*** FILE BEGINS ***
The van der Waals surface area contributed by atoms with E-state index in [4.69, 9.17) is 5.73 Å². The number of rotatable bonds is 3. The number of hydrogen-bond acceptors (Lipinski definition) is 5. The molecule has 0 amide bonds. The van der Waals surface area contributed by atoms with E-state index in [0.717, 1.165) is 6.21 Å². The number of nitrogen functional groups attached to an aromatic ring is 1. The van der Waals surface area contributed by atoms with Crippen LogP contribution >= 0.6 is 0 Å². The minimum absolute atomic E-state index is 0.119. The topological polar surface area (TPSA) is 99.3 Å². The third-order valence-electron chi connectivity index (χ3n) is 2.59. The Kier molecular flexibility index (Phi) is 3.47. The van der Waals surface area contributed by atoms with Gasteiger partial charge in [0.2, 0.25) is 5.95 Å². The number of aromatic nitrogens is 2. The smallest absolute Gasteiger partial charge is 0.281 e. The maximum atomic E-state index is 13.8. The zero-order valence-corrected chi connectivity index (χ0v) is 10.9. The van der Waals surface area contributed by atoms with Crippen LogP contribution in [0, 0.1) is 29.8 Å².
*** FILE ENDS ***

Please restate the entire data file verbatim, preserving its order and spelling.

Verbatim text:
The van der Waals surface area contributed by atoms with E-state index in [4.69, 9.17) is 5.73 Å². The number of rotatable bonds is 3. The number of hydrogen-bond acceptors (Lipinski definition) is 5. The molecule has 0 amide bonds. The van der Waals surface area contributed by atoms with E-state index in [0.717, 1.165) is 6.21 Å². The number of nitrogen functional groups attached to an aromatic ring is 1. The van der Waals surface area contributed by atoms with Crippen LogP contribution >= 0.6 is 0 Å². The minimum absolute atomic E-state index is 0.119. The topological polar surface area (TPSA) is 99.3 Å². The third-order valence-electron chi connectivity index (χ3n) is 2.59. The Kier molecular flexibility index (Phi) is 3.47. The van der Waals surface area contributed by atoms with Gasteiger partial charge in [0.2, 0.25) is 5.95 Å². The number of aromatic nitrogens is 2. The smallest absolute Gasteiger partial charge is 0.281 e. The maximum atomic E-state index is 13.8. The zero-order valence-corrected chi connectivity index (χ0v) is 10.9. The van der Waals surface area contributed by atoms with Crippen LogP contribution in [0, 0.1) is 29.8 Å².